Table of Contents  
ORIGINAL ARTICLE
Year : 2020  |  Volume : 12  |  Issue : 2  |  Page : 119-125

Scanning Electron Microscopic Evaluation of Erosive Potential of Pediatric Liquid Medicaments on Primary Teeth


1 Department of Pedodontics and Preventive Dentistry, Sibar Institute of Dental Sciences, Guntur, Andhra Pradesh, India
2 Department of Oral and Maxillofacial Pathology, Sibar Institute of Dental Sciences, Guntur, Andhra Pradesh, India
3 Department of Public Health, Sibar Institute of Dental Sciences, Guntur, Andhra Pradesh, India

Date of Submission30-Sep-2020
Date of Decision30-Nov-2020
Date of Acceptance11-Dec-2020
Date of Web Publication16-Feb-2021

Correspondence Address:
Dr. Mantri Pushpanjali
Department of Pedodontics and Preventive Dentistry, Sibar Institute of Dental Sciences, Guntur, Andhra Pradesh
India
Login to access the Email id

Source of Support: None, Conflict of Interest: None


DOI: 10.4103/jofs.jofs_229_20

Rights and Permissions
  Abstract 


Introduction: Pediatric liquid medicaments (PLMs) are the most accepted form of medication prescribed for children to treat different infirmities, however, their harmful effects on a child’s dental health are unaware for most of us. The present in vitro study was aimed to evaluate the erosive potential of two commonly used PLM’S on primary teeth and the remineralizing potential of casein phosphopeptide-amorphous calcium phosphate (CPP-ACP) paste on these erosive lesions. Materials and Methods: Forty deciduous teeth were randomly assigned to five groups (n = 8) in which group I samples were treated with Meftagesic-P, group II with Kofarest-PD, group III with Meftagesic P + CPP-ACP paste, group IV with Kofarest-PD + CPP-ACP paste, and group V samples were immersed in artificial saliva (control). Photomicrographs were taken at 2000× and 5000× magnification using a scanning electron microscope (SEM). Results: SEM photomicrographs elicited erosive changes in the enamel surface of all the samples in both groups I and II, however, the erosive changes in group II samples were more pronounced. The enamel surface of group III and IV samples that were treated with CPP-ACP after exposure to medicaments showed remineralization of erosed areas. Conclusion: Both the PLMs used in the study showed an erosive effect on the primary enamel surface. The severity of erosion increased with the exposure time. However, the application of CPP-ACP paste following the exposure to PLMs showed noticeable remineralization.

Keywords: Casein phosphopeptide amorphous calcium phosphate, dental erosion, pediatric liquid medicaments, remineralization, scanning electron microscope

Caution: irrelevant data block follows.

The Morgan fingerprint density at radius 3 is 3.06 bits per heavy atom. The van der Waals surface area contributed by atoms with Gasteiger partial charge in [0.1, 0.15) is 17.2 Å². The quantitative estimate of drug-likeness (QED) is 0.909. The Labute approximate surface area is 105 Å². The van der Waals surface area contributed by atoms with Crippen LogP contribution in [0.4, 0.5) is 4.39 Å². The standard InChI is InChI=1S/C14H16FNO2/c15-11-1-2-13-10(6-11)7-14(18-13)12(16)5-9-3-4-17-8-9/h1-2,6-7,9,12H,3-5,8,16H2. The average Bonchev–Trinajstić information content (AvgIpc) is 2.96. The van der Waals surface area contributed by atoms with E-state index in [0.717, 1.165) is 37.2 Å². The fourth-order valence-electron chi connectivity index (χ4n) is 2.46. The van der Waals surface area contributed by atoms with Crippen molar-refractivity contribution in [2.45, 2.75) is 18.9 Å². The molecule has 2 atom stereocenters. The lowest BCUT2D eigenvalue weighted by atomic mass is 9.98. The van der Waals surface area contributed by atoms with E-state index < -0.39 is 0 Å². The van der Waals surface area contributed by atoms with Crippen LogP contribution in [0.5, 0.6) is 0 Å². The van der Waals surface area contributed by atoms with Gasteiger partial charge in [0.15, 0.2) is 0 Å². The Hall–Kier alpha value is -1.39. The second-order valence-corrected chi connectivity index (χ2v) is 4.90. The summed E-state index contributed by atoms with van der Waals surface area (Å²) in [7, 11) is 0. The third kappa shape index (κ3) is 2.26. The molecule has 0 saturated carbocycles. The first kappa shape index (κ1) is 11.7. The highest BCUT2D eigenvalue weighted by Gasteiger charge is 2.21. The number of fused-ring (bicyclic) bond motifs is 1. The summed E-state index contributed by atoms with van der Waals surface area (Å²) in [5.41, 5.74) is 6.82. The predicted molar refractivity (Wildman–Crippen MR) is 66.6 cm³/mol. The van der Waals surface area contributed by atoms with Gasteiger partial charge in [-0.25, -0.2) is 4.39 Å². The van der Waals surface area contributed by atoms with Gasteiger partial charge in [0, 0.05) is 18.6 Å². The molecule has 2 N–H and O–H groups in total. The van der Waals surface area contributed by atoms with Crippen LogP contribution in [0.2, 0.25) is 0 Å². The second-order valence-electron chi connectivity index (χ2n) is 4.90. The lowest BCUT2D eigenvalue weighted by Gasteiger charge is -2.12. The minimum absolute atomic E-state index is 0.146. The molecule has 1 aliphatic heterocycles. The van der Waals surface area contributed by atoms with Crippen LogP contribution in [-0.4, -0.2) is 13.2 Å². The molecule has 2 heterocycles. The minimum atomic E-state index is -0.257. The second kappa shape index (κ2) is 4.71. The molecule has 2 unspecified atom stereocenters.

How to cite this article:
Pushpanjali M, Sai Sankar AJ, Sridevi E, Sankar KS, Kumar KK, Balaji K. Scanning Electron Microscopic Evaluation of Erosive Potential of Pediatric Liquid Medicaments on Primary Teeth. J Orofac Sci 2020;12:119-25

How to cite this URL:
Pushpanjali M, Sai Sankar AJ, Sridevi E, Sankar KS, Kumar KK, Balaji K. Scanning Electron Microscopic Evaluation of Erosive Potential of Pediatric Liquid Medicaments on Primary Teeth. J Orofac Sci [serial online] 2020 [cited 2021 Jun 13];12:119-25. Available from: https://www.jofs.in/text.asp?2020/12/2/119/309585




  Introduction- Top


Diseases can be devastating for anyone, but it seems particularly unfair because of their belligerent nature when they affect children. Poor dietary, hygiene practices and feebly developed immunological defenses increase the predisposition of children to diseases. To tackle such conditions, medicines in liquid form are widely used to facilitate easy administration. Apart from having main active ingredients medications are usually colored, flavored, and sweetened with various excipients such as acids and sugars to improve their palatability and shelf life. Long-term or frequent usage of these medications with low pH values will have a high erosive and cariogenic effect on primary teeth.[1] Over the past decade, there is a decline in the caries prevalence worldwide, however, it has been accompanied by a remarkable increase in the incidence of noncarious lesions, such as dental erosion, that lead to an irreversible loss of tooth structure.

It is currently recognized as a challenging clinical condition affecting the younger age group, as deciduous teeth are more susceptible to erosion compared to their permanent successors because of the softer, thinner, and less mineralized enamel.[2] In the event of illness consumption of medicines at bedtime, reduced salivary flow, content, and prolonged salivary clearance time have also been linked to its increased prevalence. Erosion in children may lead to various clinical problems such as dental hypersensitivity, altered occlusion, eating difficulties, poor aesthetics, pulpal exposure, and abscesses. Therefore, it is important to prevent and control the progression of these erosive lesions that can be achieved by removing the cause and the factors that enhance it or making the tooth more resistant to acid attack.[3]